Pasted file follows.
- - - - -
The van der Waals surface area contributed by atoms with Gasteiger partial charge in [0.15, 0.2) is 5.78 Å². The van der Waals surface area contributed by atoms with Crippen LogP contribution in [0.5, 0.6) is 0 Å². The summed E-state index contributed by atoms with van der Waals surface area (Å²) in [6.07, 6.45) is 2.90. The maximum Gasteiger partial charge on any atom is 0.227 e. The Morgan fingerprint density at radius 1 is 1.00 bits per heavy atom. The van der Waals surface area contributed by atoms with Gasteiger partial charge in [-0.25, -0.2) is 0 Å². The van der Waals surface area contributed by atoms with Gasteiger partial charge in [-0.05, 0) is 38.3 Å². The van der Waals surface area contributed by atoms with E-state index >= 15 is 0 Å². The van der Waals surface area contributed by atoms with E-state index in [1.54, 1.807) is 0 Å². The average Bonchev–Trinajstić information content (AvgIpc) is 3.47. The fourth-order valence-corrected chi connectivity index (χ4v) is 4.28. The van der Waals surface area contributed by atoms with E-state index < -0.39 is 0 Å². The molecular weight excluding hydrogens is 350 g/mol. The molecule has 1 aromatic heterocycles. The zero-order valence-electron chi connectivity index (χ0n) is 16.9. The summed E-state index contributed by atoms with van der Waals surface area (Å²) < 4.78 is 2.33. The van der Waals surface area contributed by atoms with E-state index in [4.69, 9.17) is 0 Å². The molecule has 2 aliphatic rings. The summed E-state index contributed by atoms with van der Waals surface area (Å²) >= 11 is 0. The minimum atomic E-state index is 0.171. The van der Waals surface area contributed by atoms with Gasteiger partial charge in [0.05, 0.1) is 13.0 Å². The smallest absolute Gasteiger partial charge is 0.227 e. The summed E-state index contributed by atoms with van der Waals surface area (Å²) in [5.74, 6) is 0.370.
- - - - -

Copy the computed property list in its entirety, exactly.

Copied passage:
The van der Waals surface area contributed by atoms with Gasteiger partial charge in [0.15, 0.2) is 5.78 Å². The van der Waals surface area contributed by atoms with Crippen LogP contribution in [0.5, 0.6) is 0 Å². The summed E-state index contributed by atoms with van der Waals surface area (Å²) in [6.07, 6.45) is 2.90. The maximum Gasteiger partial charge on any atom is 0.227 e. The Morgan fingerprint density at radius 1 is 1.00 bits per heavy atom. The van der Waals surface area contributed by atoms with Gasteiger partial charge in [-0.25, -0.2) is 0 Å². The van der Waals surface area contributed by atoms with Gasteiger partial charge in [-0.05, 0) is 38.3 Å². The van der Waals surface area contributed by atoms with E-state index >= 15 is 0 Å². The van der Waals surface area contributed by atoms with E-state index in [1.54, 1.807) is 0 Å². The average Bonchev–Trinajstić information content (AvgIpc) is 3.47. The fourth-order valence-corrected chi connectivity index (χ4v) is 4.28. The van der Waals surface area contributed by atoms with E-state index < -0.39 is 0 Å². The molecular weight excluding hydrogens is 350 g/mol. The molecule has 1 aromatic heterocycles. The zero-order valence-electron chi connectivity index (χ0n) is 16.9. The summed E-state index contributed by atoms with van der Waals surface area (Å²) < 4.78 is 2.33. The van der Waals surface area contributed by atoms with E-state index in [4.69, 9.17) is 0 Å². The molecule has 2 aliphatic rings. The summed E-state index contributed by atoms with van der Waals surface area (Å²) >= 11 is 0. The minimum atomic E-state index is 0.171. The van der Waals surface area contributed by atoms with Gasteiger partial charge in [0.05, 0.1) is 13.0 Å². The smallest absolute Gasteiger partial charge is 0.227 e. The summed E-state index contributed by atoms with van der Waals surface area (Å²) in [5.74, 6) is 0.370.